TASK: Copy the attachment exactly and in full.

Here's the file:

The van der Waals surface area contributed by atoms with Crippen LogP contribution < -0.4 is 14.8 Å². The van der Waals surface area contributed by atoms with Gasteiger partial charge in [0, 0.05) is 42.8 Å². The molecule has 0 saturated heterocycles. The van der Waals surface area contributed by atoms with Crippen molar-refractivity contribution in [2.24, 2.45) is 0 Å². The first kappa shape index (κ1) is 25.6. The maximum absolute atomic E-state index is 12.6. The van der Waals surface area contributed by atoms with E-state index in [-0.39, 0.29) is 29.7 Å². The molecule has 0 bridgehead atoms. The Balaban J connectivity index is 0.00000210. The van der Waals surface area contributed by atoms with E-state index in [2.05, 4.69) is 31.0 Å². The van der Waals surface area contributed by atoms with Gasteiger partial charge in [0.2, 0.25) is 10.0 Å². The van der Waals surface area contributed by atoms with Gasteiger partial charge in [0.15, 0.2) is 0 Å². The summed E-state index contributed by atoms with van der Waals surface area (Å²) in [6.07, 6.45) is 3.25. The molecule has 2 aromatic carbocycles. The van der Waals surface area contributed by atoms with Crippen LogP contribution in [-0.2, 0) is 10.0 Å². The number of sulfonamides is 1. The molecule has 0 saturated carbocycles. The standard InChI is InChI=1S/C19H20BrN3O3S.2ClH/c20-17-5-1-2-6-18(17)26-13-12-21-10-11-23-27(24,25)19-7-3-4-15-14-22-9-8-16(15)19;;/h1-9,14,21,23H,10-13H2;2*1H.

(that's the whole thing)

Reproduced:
The van der Waals surface area contributed by atoms with Crippen LogP contribution < -0.4 is 14.8 Å². The van der Waals surface area contributed by atoms with Gasteiger partial charge in [0, 0.05) is 42.8 Å². The molecule has 0 saturated heterocycles. The van der Waals surface area contributed by atoms with Crippen molar-refractivity contribution in [2.24, 2.45) is 0 Å². The first kappa shape index (κ1) is 25.6. The maximum absolute atomic E-state index is 12.6. The van der Waals surface area contributed by atoms with E-state index in [-0.39, 0.29) is 29.7 Å². The molecule has 0 bridgehead atoms. The Balaban J connectivity index is 0.00000210. The van der Waals surface area contributed by atoms with E-state index in [2.05, 4.69) is 31.0 Å². The van der Waals surface area contributed by atoms with Gasteiger partial charge in [0.2, 0.25) is 10.0 Å². The van der Waals surface area contributed by atoms with Gasteiger partial charge in [0.15, 0.2) is 0 Å². The summed E-state index contributed by atoms with van der Waals surface area (Å²) in [6.07, 6.45) is 3.25. The molecule has 2 aromatic carbocycles. The van der Waals surface area contributed by atoms with Crippen LogP contribution in [-0.2, 0) is 10.0 Å². The number of sulfonamides is 1. The molecule has 0 saturated carbocycles. The standard InChI is InChI=1S/C19H20BrN3O3S.2ClH/c20-17-5-1-2-6-18(17)26-13-12-21-10-11-23-27(24,25)19-7-3-4-15-14-22-9-8-16(15)19;;/h1-9,14,21,23H,10-13H2;2*1H.